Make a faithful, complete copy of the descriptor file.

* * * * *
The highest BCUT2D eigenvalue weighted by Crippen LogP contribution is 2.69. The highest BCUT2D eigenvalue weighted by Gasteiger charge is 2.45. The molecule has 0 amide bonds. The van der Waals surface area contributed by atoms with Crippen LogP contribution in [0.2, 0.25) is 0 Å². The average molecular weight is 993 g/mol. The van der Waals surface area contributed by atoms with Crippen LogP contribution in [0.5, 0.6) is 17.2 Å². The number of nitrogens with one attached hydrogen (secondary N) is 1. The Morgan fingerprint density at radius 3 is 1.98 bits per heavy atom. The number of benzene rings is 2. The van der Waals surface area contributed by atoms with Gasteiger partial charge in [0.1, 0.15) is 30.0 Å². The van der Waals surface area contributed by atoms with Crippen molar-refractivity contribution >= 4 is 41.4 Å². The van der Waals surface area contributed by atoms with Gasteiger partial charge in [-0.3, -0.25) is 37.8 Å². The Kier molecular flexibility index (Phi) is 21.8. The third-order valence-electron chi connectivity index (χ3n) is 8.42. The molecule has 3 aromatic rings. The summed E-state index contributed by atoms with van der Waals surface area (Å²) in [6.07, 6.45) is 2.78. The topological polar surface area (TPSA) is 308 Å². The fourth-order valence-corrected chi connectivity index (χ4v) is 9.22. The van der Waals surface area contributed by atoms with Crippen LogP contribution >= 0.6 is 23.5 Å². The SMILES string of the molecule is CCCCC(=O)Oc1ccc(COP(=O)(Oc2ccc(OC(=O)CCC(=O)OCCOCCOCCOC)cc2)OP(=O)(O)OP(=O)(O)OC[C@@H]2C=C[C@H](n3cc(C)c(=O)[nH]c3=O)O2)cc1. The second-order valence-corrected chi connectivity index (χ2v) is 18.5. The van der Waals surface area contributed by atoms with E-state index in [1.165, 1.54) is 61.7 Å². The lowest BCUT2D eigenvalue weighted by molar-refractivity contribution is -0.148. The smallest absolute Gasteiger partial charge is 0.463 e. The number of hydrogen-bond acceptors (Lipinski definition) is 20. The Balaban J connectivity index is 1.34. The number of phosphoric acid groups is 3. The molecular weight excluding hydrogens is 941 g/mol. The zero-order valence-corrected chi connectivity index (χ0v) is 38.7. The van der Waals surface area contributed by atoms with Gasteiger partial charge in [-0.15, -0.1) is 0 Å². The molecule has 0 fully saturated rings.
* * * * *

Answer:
The highest BCUT2D eigenvalue weighted by Crippen LogP contribution is 2.69. The highest BCUT2D eigenvalue weighted by Gasteiger charge is 2.45. The molecule has 0 amide bonds. The van der Waals surface area contributed by atoms with Crippen LogP contribution in [0.2, 0.25) is 0 Å². The average molecular weight is 993 g/mol. The van der Waals surface area contributed by atoms with Crippen LogP contribution in [0.5, 0.6) is 17.2 Å². The number of nitrogens with one attached hydrogen (secondary N) is 1. The Morgan fingerprint density at radius 3 is 1.98 bits per heavy atom. The number of benzene rings is 2. The van der Waals surface area contributed by atoms with Gasteiger partial charge in [0.1, 0.15) is 30.0 Å². The van der Waals surface area contributed by atoms with Crippen molar-refractivity contribution >= 4 is 41.4 Å². The van der Waals surface area contributed by atoms with Gasteiger partial charge in [-0.3, -0.25) is 37.8 Å². The Kier molecular flexibility index (Phi) is 21.8. The third-order valence-electron chi connectivity index (χ3n) is 8.42. The molecule has 3 aromatic rings. The summed E-state index contributed by atoms with van der Waals surface area (Å²) in [6.07, 6.45) is 2.78. The topological polar surface area (TPSA) is 308 Å². The fourth-order valence-corrected chi connectivity index (χ4v) is 9.22. The van der Waals surface area contributed by atoms with Crippen LogP contribution >= 0.6 is 23.5 Å². The SMILES string of the molecule is CCCCC(=O)Oc1ccc(COP(=O)(Oc2ccc(OC(=O)CCC(=O)OCCOCCOCCOC)cc2)OP(=O)(O)OP(=O)(O)OC[C@@H]2C=C[C@H](n3cc(C)c(=O)[nH]c3=O)O2)cc1. The second-order valence-corrected chi connectivity index (χ2v) is 18.5. The van der Waals surface area contributed by atoms with E-state index in [1.165, 1.54) is 61.7 Å². The lowest BCUT2D eigenvalue weighted by molar-refractivity contribution is -0.148. The smallest absolute Gasteiger partial charge is 0.463 e. The number of hydrogen-bond acceptors (Lipinski definition) is 20. The Balaban J connectivity index is 1.34. The number of phosphoric acid groups is 3. The molecular weight excluding hydrogens is 941 g/mol. The zero-order valence-corrected chi connectivity index (χ0v) is 38.7. The van der Waals surface area contributed by atoms with Gasteiger partial charge in [-0.15, -0.1) is 0 Å². The molecule has 0 fully saturated rings.